Representing One Spouse on Domestic and Estate Matters after Representing Both Spouses Jointly [Proposed 2015 Formal Ethics Opinion 8]

Photo Courtesy of the North Carolina State Bar

View the Proposed Ethics Opinion in Full Here.

The NC Bar received inquiries about representing individual spouse on certain matters, when the lawyer has previously represented both spouses jointly in other legal matters.  As the opinion mentions, there are many areas of law in which a lawyer can, and often does, represent spouses jointly—preparation of reciprocal wills, closing on the purchase of the martial home, or creation of a corporation for a family-owned business.  Thus, the question is: can the lawyer later represent one spouse only, subsequent to marital difficulties and separation of the spouses.

The North Carolina Bar rules, yes.  Rule 1.9(a) prohibits a lawyer from representing another person in the “same or a substantially related matter” which would be “materially adverse” to a former client.  Under this rule, in order to have a conflict of interest (1) the current legal matter must be the same or substantially related to the former legal matters upon which the former client was represented, and (2) the current client’s interests must be materially adverse to the interests of the former client.

Although the second prong is definitely present if a lawyer represents one spouse on domestic or estate matters against the other spouse, after previously representing those spouses jointly; the first prong of the conflict of interest inquiry under Rule 1.9 is not necessarily met.  In answering this inquiry, the Ethics Committee applies the rule in Plant Genetic Sys., N.V. v. Ciba Seeds—a middle district of North Carolina federal case—which states that “substantially related” is interpreted to mean “identical” or “essentially the same.”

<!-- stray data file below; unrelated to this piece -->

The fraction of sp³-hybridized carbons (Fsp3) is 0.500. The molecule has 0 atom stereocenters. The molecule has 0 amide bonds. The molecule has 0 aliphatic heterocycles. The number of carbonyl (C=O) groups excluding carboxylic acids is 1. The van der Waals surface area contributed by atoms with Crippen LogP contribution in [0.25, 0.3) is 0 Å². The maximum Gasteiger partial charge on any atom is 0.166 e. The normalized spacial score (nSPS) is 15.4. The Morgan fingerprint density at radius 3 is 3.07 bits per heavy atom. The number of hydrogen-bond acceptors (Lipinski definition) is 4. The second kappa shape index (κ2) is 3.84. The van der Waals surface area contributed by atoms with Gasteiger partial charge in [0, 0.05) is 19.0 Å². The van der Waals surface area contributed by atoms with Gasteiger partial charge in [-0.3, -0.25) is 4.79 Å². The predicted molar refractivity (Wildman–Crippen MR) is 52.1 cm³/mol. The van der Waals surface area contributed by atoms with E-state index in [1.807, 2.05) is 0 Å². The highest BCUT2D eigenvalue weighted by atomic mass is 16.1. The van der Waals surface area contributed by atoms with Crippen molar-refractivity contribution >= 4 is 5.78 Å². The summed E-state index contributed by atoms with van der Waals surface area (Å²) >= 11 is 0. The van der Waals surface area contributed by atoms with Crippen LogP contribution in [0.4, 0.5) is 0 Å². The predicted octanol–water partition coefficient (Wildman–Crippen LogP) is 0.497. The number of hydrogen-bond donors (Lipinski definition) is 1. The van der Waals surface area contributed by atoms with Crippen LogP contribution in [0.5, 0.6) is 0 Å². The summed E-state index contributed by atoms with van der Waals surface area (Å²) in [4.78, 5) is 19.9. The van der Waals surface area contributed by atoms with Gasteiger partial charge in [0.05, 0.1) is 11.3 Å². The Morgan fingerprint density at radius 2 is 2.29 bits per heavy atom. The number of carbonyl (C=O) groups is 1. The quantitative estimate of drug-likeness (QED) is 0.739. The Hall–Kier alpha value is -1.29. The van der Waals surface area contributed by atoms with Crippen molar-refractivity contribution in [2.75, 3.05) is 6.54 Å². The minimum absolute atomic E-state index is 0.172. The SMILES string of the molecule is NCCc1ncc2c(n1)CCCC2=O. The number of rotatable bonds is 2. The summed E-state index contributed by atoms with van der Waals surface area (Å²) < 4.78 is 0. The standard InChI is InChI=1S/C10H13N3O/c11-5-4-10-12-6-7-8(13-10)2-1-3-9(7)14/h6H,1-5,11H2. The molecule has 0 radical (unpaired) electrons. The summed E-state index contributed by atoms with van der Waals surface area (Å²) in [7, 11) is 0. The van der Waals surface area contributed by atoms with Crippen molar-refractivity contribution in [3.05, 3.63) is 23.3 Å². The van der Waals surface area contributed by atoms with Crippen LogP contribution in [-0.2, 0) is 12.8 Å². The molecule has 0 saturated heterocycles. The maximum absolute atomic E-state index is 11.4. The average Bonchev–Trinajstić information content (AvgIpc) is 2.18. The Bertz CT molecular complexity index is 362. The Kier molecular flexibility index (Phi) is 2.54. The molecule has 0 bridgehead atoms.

This opinion rules that the domestic matter is not “identical” to any prior matters that the lawyer jointly represented the spouses on.  The opinion also includes that the lawyer may prepare a new will for one spouse, if the separation agreement waives claims against each other’s estates.  However, if the lawyer has jointly represented the spouses, later represents one spouse on a criminal matter, the lawyer is later prohibited from representing the other spouse (the one who was not represented on a criminal matter) on a domestic matter, unless the confidential information  has become “generally known.”

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About Ana Hopper, Editor-in-Chief Emeritus (33 Articles)
Ana Hopper is a 2016 Campbell Law graduate and served as the Editor-in-Chief of the Campbell Law Observer for the 2015-2016 academic year. She is originally from Winston-Salem and graduated from the University of North Carolina at Charlotte in 2012 with a Bachelor of Arts in Political Science and Sociology. The summer following her first year of law school, Ana worked as a research assistant for Professor Amy Flanary-Smith. Ana also interned at the Criminal Appellate Section of the Department of Justice her second year, and at the New Hanover District Attorney's Office as an intern the summer before her third year. She served as a Legal Research and Writing Scholar, Vice President of BLSA, and Community Chair of Lambda during her time at Campbell.
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